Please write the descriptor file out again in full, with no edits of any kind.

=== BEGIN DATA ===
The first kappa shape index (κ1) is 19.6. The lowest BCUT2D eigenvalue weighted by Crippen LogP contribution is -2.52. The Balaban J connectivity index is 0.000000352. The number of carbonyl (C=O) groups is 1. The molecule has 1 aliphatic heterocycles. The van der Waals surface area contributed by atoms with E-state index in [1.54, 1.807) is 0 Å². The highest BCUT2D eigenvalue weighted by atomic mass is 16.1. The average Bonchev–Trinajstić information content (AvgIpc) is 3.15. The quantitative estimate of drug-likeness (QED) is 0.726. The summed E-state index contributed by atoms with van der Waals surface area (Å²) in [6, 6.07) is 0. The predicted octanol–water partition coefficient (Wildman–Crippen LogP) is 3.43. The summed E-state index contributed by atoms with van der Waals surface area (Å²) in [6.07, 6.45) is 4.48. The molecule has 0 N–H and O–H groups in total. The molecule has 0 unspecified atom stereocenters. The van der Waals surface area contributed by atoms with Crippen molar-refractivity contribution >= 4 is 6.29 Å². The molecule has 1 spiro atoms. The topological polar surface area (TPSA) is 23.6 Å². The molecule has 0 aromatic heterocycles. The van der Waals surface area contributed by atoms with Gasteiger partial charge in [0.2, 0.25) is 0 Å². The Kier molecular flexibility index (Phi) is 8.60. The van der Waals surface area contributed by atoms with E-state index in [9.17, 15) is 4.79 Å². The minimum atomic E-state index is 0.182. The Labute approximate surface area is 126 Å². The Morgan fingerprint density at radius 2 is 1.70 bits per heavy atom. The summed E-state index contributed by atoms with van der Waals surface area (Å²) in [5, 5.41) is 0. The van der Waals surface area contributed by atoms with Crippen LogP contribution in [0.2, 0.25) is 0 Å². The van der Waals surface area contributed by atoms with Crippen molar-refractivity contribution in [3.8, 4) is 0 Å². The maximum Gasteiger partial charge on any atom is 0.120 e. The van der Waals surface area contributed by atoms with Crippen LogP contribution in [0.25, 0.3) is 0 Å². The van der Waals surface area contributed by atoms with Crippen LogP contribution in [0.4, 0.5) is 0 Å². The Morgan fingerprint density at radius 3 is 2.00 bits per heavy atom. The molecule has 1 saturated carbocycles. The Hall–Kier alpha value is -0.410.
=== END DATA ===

The first kappa shape index (κ1) is 19.6. The lowest BCUT2D eigenvalue weighted by Crippen LogP contribution is -2.52. The Balaban J connectivity index is 0.000000352. The number of carbonyl (C=O) groups is 1. The molecule has 1 aliphatic heterocycles. The van der Waals surface area contributed by atoms with E-state index in [1.54, 1.807) is 0 Å². The highest BCUT2D eigenvalue weighted by atomic mass is 16.1. The average Bonchev–Trinajstić information content (AvgIpc) is 3.15. The quantitative estimate of drug-likeness (QED) is 0.726. The summed E-state index contributed by atoms with van der Waals surface area (Å²) in [6, 6.07) is 0. The predicted octanol–water partition coefficient (Wildman–Crippen LogP) is 3.43. The summed E-state index contributed by atoms with van der Waals surface area (Å²) in [6.07, 6.45) is 4.48. The molecule has 0 N–H and O–H groups in total. The molecule has 0 unspecified atom stereocenters. The van der Waals surface area contributed by atoms with Crippen molar-refractivity contribution >= 4 is 6.29 Å². The molecule has 1 spiro atoms. The topological polar surface area (TPSA) is 23.6 Å². The molecule has 0 aromatic heterocycles. The van der Waals surface area contributed by atoms with Gasteiger partial charge in [0.2, 0.25) is 0 Å². The Kier molecular flexibility index (Phi) is 8.60. The van der Waals surface area contributed by atoms with E-state index in [9.17, 15) is 4.79 Å². The minimum atomic E-state index is 0.182. The Labute approximate surface area is 126 Å². The Morgan fingerprint density at radius 2 is 1.70 bits per heavy atom. The summed E-state index contributed by atoms with van der Waals surface area (Å²) in [5, 5.41) is 0. The van der Waals surface area contributed by atoms with Crippen LogP contribution in [0.2, 0.25) is 0 Å². The van der Waals surface area contributed by atoms with Crippen molar-refractivity contribution in [3.8, 4) is 0 Å². The maximum Gasteiger partial charge on any atom is 0.120 e. The van der Waals surface area contributed by atoms with Crippen LogP contribution in [0.25, 0.3) is 0 Å². The van der Waals surface area contributed by atoms with Crippen LogP contribution in [0.4, 0.5) is 0 Å². The Morgan fingerprint density at radius 3 is 2.00 bits per heavy atom. The molecule has 1 saturated carbocycles. The Hall–Kier alpha value is -0.410.